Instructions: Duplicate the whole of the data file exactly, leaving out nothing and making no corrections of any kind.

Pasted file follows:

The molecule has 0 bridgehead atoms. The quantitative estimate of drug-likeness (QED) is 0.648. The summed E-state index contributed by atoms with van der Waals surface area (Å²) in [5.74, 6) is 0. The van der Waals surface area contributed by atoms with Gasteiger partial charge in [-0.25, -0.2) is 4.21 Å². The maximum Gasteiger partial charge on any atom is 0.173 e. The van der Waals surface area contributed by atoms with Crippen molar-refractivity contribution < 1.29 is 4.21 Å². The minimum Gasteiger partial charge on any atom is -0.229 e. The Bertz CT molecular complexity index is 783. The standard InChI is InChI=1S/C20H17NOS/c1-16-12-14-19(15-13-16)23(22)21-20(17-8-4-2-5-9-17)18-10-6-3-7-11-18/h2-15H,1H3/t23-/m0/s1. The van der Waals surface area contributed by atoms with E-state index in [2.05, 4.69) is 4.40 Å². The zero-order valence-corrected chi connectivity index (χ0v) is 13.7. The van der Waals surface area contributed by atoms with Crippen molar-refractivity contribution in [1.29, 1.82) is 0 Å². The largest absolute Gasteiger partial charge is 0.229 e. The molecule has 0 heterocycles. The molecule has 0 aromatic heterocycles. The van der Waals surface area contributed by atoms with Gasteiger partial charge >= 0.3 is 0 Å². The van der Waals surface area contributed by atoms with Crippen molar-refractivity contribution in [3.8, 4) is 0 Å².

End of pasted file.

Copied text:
The molecule has 0 bridgehead atoms. The quantitative estimate of drug-likeness (QED) is 0.648. The summed E-state index contributed by atoms with van der Waals surface area (Å²) in [5.74, 6) is 0. The van der Waals surface area contributed by atoms with Gasteiger partial charge in [-0.25, -0.2) is 4.21 Å². The maximum Gasteiger partial charge on any atom is 0.173 e. The van der Waals surface area contributed by atoms with Crippen molar-refractivity contribution < 1.29 is 4.21 Å². The minimum Gasteiger partial charge on any atom is -0.229 e. The Bertz CT molecular complexity index is 783. The standard InChI is InChI=1S/C20H17NOS/c1-16-12-14-19(15-13-16)23(22)21-20(17-8-4-2-5-9-17)18-10-6-3-7-11-18/h2-15H,1H3/t23-/m0/s1. The van der Waals surface area contributed by atoms with E-state index in [2.05, 4.69) is 4.40 Å². The zero-order valence-corrected chi connectivity index (χ0v) is 13.7. The van der Waals surface area contributed by atoms with Crippen molar-refractivity contribution in [1.29, 1.82) is 0 Å². The largest absolute Gasteiger partial charge is 0.229 e. The molecule has 0 heterocycles. The molecule has 0 aromatic heterocycles. The van der Waals surface area contributed by atoms with Gasteiger partial charge >= 0.3 is 0 Å². The van der Waals surface area contributed by atoms with Crippen molar-refractivity contribution in [3.8, 4) is 0 Å².